Othello - Battle of Good vs. Evil

"I am not what I am." What is Iago? -- as distinct from what he
pretends to be -- and what are his motives?

In Shakespeare\'s, Othello, the reader is presented the classic
battle between the deceitful forces of evil and the innocence of good.

It are these forces of evil that ultimately lead to the breakdown of

Othello, a noble venetian moor, well-known by the people of Venice as
a honourable soldier and a worthy leader. Othello\'s breakdown results
in the muder of his wife Desdemona. Desdemona is representative of
the good in nature. Good can be defined as forgiving, honest,
innocent and unsuspecting. The evil contained within Othello is by no
means magical or mythical yet is represented by the character Iago.

Iago is cunning, untrustworthy, selfish, and plotting. He uses these
traits to his advantage by slowly planning his own triumph while
watching the demise of others. It is this that is Iago\'s motivation.

The ultimate defeat of good by the wrath of evil. Not only is it in
his own nature of evil that he suceeds but also in the weaknesses of
the other characters. Iago uses the weaknesses of Othello,
specifically jealousy and his devotion to things as they seem, to
conquer his opposite in Desdemona. From the start of the play, Iago\'s
scheming ability is shown when he convinces Roderigo to tell about

Othello and Desdemonda\'s elopement to Desdemona\'s father, Brabantio.

Confidentally Iago continues his plot successfully, making fools of
others, and himself being rewarded. Except Roderigo, no one is aware
of Iago\'s plans. This is because Iago pretends to be an honest man
loyal to his superiors. The fact that Othello himself views Iago as
trustworthy and honest gives the evil within Iago a perfect
unsuspecting victim for his schemes. The opportunity to get to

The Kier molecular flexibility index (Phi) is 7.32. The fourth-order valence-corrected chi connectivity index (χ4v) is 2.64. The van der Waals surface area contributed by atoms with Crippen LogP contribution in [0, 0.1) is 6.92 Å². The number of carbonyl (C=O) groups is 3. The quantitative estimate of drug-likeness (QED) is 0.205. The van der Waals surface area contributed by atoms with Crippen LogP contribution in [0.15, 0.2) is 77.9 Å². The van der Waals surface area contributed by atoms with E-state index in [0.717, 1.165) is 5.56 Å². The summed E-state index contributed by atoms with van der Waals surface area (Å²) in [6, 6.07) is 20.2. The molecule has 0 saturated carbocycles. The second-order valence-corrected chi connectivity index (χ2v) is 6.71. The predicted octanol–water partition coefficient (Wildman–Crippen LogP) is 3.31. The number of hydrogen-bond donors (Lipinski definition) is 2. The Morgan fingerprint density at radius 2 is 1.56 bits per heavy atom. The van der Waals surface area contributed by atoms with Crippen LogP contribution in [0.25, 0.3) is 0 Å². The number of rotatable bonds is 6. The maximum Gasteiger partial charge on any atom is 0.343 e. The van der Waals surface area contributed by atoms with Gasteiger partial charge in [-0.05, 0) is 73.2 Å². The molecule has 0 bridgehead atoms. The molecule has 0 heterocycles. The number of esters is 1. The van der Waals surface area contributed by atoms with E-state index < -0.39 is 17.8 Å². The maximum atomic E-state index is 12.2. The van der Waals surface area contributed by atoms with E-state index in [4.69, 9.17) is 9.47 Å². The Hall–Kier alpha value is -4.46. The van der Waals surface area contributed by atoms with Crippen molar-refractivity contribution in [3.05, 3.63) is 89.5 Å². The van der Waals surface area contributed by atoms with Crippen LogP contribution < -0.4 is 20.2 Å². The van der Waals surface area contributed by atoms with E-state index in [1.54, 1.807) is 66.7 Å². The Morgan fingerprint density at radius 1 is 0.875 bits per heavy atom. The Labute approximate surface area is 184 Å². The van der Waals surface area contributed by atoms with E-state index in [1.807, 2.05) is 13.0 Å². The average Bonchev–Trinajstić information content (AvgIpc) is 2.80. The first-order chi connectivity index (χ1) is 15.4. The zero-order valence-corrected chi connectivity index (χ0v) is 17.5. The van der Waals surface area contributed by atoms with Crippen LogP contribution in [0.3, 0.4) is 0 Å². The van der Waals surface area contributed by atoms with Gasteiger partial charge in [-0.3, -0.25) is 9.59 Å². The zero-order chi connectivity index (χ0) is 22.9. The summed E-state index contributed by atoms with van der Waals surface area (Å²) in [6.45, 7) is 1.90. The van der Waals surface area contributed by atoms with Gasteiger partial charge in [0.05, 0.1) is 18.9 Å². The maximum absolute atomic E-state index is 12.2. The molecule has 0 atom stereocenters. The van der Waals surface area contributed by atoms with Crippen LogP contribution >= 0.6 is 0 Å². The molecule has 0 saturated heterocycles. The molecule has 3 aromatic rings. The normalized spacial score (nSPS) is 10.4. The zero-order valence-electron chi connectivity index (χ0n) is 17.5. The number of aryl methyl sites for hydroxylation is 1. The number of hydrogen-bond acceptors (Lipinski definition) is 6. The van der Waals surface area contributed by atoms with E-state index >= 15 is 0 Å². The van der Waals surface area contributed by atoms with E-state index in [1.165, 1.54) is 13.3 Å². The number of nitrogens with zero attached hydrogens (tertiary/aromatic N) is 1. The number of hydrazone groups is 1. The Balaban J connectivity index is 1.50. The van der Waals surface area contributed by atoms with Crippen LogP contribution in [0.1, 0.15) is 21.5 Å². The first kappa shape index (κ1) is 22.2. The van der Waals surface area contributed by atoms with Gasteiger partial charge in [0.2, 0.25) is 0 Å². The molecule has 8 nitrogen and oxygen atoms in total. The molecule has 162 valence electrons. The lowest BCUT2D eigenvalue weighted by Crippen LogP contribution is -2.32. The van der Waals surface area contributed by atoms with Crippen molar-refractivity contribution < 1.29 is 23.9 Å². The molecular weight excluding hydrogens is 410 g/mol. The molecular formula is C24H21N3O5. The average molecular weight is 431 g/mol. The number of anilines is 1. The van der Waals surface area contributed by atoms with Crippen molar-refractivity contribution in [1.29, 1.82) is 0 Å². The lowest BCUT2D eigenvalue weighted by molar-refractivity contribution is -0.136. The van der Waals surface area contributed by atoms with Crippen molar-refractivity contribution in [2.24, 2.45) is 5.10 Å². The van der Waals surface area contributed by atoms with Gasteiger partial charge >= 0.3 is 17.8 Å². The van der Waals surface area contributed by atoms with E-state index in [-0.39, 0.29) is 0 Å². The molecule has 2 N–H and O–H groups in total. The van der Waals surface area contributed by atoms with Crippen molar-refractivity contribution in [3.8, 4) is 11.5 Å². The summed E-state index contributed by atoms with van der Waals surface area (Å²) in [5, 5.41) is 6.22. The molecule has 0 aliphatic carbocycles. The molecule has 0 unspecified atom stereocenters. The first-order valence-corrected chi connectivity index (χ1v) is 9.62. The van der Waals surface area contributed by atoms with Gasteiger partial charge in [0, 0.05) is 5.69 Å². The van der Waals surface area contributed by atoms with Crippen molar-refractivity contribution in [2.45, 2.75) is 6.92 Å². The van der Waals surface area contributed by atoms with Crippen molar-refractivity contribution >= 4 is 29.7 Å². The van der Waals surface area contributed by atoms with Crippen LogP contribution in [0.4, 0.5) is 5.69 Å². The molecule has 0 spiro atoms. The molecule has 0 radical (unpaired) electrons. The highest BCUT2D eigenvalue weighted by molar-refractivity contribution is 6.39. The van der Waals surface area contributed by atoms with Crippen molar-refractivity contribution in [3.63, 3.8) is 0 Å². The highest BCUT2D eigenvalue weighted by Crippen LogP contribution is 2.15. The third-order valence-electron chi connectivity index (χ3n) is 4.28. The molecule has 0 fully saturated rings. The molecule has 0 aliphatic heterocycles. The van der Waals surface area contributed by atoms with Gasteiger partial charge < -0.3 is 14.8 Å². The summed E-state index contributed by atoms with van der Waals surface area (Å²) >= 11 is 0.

Desdemona through Othello is one temptation that Iago cannot refuse.

He creates the impression that Desdemona is having an affair with

Cassio in order to stir the jealousy within Othello. It is this
jealousy and the ignorance of Othello that lead to the downfall of

Desdemona; the one truely good natured character in the play.

As the play opens we are immediately introduced to the
hostility of Iago against Othello. Iago has been appointed the
position of servant to Othello instead of the more prestigous position
of lieutenant. Michael Cassio has been appointed this position. Iago
feels betrayed because he considers him self more qualified than

Cassio to serve as lieutenant. Iago then foreshadows his plans for

Othello to Roderigo, "O, sir, content you. / I follow him to serve my
turn upon him (Act I, Scene I)". Iago already realizes that Othello
thinks about him as an honest man. Roderigo is used by Iago as an
apprentence and someone to do his "dirty" work. Roderigo is naively
unsuspecting. As the play shifts from Venice to Cyprus there is an
interesting contrast. Venice, a respectful and honourable town is
overshadowed by the war torn villages of Cyprus. It could be said
that Venice represents good or specfically Desdemona and that Cyprus
represents evil in Iago. Desdemona has been taken from her
peacefullness and brought onto the grounds of evil. Iago commits his
largest acts of deceit in Cyprus, fittingly considering the
atmosphere. Ironically, the venetians feel the Turks are their only
enemy while in fact Iago is in hindsight the one man who destroys
their stable state. Act II Scene III shows Iago\'s willing ability to
manipulate characters in the play. Iago convinces Montano to inform

Othello of Cassio\'s weakness for alchohol hoping this would rouse
disatisfaction by Othello. Iago when forced to tell the truth against
another character does so very suspiciously. He pretends not to
offend Cassio when telling Othello of the fight Cassio was involved
in, but Iago secretly wants the worst to become of Cassio\'s situation
without seeming responsible. Cassio is relieved of his duty as
lieutenant. With Cassio no longer in the position of lieutenant, this
gives Iago the opportunity to more effectively interact with and
manipulate Othello. By controlling Othello, Iago would essentially
control Desdemona.

To reach Desdemona directly is unforseeable for Iago
considering that Othello is superior to him. It is for this reason
that Iago decides to exploit Othello. If Iago can turn Othello
against his own wife he will have defeated his opposition. Act III

Scene III, is very important because it is the point in the play where

Iago begins to establish his manipulation of Othello. Cassio feels
that it is necessary to seek the help of Desdemona in order to regain
his position of lieutenant and therefore meets with her to discuss
this possibility. Iago